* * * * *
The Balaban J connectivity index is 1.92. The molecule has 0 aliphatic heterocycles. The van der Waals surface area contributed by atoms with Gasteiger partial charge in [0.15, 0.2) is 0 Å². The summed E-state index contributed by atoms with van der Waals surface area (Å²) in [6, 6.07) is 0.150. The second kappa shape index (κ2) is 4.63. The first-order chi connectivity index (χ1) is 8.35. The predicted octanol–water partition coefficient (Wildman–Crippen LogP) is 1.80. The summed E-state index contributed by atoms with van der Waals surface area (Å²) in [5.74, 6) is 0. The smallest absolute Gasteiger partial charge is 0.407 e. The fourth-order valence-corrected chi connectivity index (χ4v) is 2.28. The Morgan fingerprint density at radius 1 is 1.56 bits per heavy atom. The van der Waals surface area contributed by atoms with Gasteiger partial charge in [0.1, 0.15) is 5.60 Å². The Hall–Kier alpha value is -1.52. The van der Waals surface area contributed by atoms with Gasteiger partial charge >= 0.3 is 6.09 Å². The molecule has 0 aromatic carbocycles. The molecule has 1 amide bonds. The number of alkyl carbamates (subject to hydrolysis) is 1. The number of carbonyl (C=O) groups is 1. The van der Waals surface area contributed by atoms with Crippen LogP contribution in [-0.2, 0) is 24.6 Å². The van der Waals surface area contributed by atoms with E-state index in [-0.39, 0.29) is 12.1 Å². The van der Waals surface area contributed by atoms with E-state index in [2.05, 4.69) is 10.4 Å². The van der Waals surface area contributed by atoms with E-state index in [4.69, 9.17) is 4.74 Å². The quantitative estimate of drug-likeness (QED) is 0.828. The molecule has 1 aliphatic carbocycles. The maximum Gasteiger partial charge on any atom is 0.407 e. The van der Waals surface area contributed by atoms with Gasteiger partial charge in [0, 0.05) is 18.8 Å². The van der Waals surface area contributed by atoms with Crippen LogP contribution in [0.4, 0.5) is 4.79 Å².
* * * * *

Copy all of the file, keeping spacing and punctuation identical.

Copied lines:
The Balaban J connectivity index is 1.92. The molecule has 0 aliphatic heterocycles. The van der Waals surface area contributed by atoms with Gasteiger partial charge in [0.15, 0.2) is 0 Å². The summed E-state index contributed by atoms with van der Waals surface area (Å²) in [6, 6.07) is 0.150. The second kappa shape index (κ2) is 4.63. The first-order chi connectivity index (χ1) is 8.35. The predicted octanol–water partition coefficient (Wildman–Crippen LogP) is 1.80. The summed E-state index contributed by atoms with van der Waals surface area (Å²) in [5.74, 6) is 0. The smallest absolute Gasteiger partial charge is 0.407 e. The fourth-order valence-corrected chi connectivity index (χ4v) is 2.28. The Morgan fingerprint density at radius 1 is 1.56 bits per heavy atom. The van der Waals surface area contributed by atoms with Gasteiger partial charge in [0.1, 0.15) is 5.60 Å². The Hall–Kier alpha value is -1.52. The van der Waals surface area contributed by atoms with Gasteiger partial charge >= 0.3 is 6.09 Å². The molecule has 0 aromatic carbocycles. The molecule has 1 amide bonds. The number of alkyl carbamates (subject to hydrolysis) is 1. The number of carbonyl (C=O) groups is 1. The van der Waals surface area contributed by atoms with Crippen LogP contribution in [-0.2, 0) is 24.6 Å². The van der Waals surface area contributed by atoms with E-state index in [-0.39, 0.29) is 12.1 Å². The van der Waals surface area contributed by atoms with E-state index in [2.05, 4.69) is 10.4 Å². The van der Waals surface area contributed by atoms with E-state index in [4.69, 9.17) is 4.74 Å². The quantitative estimate of drug-likeness (QED) is 0.828. The molecule has 1 aliphatic carbocycles. The maximum Gasteiger partial charge on any atom is 0.407 e. The van der Waals surface area contributed by atoms with Gasteiger partial charge in [0, 0.05) is 18.8 Å². The van der Waals surface area contributed by atoms with Crippen LogP contribution in [0.4, 0.5) is 4.79 Å².